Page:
The earlier gene transplantation experiments were concerned with trans¬planting genes in vitro into isolated cells or into bacteria. Gene transplantation experiments have now been extended to living animals.

6. In Understanding of Biological Processes

Genetic engineering techniques have been used for acquiring basic knowledge about – biological processes like gene structure and expression, chromosome mapping, cell differentiation and the integration of viral genomes. This could lead to a better under¬standing of the genetics of plants and animals, and ultimately of humans.

7. Human Applications

One of the most exciting potential applications of genetic engineering involves the treatment of genetic disorders. Medical scientists now know of about 3,000 disorders that arise because of errors in an individual’s DNA. Conditions such as sickle-cell anemia, Tay-Sachs disease, Duchenne muscular dystrophy, Huntington’s chorea, cystic fibrosis, and Lesch-Nyhan syndrome are the result of the loss, mistaken insertion, or change of a single nitrogen base in a DNA molecule. Genetic engineering makes it possible for scientists to provide individuals who lack a certain gene with correct copies of that gene. The proposal for human cloning are still waiting to come on floor. Genetic engineering has benefited the couples who are infertile.

Safe guards of genetic engineering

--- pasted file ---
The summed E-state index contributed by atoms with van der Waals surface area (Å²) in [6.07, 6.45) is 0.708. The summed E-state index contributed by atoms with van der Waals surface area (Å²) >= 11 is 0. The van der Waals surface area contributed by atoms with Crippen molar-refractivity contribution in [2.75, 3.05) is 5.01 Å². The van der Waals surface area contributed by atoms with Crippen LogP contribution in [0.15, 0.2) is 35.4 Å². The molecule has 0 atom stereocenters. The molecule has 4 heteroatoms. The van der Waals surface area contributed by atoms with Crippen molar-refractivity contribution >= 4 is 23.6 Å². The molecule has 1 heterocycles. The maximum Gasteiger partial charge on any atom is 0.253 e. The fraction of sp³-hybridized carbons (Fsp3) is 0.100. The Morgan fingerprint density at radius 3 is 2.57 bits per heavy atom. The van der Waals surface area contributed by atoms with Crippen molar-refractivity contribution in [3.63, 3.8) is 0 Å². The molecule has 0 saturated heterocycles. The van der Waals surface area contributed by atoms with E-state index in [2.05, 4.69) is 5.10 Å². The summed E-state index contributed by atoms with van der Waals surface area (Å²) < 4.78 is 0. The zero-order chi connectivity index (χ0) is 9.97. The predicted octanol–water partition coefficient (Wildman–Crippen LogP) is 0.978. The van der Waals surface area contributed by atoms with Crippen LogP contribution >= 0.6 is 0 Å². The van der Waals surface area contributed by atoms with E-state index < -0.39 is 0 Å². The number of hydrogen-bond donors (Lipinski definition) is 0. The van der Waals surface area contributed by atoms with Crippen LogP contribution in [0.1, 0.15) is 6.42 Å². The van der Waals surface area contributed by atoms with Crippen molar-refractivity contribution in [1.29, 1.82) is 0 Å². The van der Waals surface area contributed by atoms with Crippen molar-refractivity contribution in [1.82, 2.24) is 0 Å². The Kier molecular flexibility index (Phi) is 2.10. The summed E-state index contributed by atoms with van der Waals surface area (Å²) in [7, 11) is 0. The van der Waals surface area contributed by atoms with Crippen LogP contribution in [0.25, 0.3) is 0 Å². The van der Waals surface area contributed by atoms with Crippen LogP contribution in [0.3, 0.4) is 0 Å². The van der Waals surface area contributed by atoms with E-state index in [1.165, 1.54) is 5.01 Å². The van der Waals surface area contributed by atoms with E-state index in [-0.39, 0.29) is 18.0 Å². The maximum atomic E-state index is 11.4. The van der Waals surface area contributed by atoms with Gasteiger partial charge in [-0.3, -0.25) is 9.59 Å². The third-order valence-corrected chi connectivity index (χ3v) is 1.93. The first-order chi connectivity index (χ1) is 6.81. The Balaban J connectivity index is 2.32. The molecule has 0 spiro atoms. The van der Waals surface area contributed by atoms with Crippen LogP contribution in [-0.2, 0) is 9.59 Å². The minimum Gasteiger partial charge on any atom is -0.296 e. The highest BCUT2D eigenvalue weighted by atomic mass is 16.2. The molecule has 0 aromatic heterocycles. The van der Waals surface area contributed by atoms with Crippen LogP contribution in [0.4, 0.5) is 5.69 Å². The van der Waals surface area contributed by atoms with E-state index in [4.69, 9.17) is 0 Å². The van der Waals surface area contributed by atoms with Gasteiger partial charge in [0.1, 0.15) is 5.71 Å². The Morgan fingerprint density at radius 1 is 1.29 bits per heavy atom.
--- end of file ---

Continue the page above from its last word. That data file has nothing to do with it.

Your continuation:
The general safeguards for recombinant DNA research are outlined below:

1. Genes coding for the synthesis of toxins or antibiotics should not be introduced into bacteria without proper precautions
2. Genes of animals, animal viruses or tumour viruses should also not be introduced into bacteria without proper precautions.

3. Laboratory facilities should be equipped to reduce the’ possibility’ of escape of pathogenic microorganism by using microbial safety cabinets, hoods, negative pressure laboratories, special traps on drains lines and vacuum lines.
4. Use of microorganisms occupying special ecological niches such as hot springs and salt water should be encourage If such organisms escape they will not be able to survive.
5. Use of non-conjugative plasmids as plasmid cloning vectors is recommended as such plasmids are unable, to, promote their own transfer by conjugation.

Dangers of genetic engineering

Recombinant DNA research involves potential dangers. Genetic engineering could create dangerous new forms of life, either accidentally or deliberately. A host microorganism may acquire harmful characteristics as a result of insertion of foreign genes. If disease-carrying microorganisms formed as a result of genetic manipulation escaped from laboratories, they could cause a variety of diseases. For example, Streptococcus, a bacterium causing rheumatic fever, scarlet fever, strep throat and kidney disease, never acquired penicillin resistance in nature. If a plasmid carrying a gene for penicillin resistance is introduced into Streptococcus it would confer penicillin resistance on the bacterium. Penicillin would now become ineffective against the resistant organism.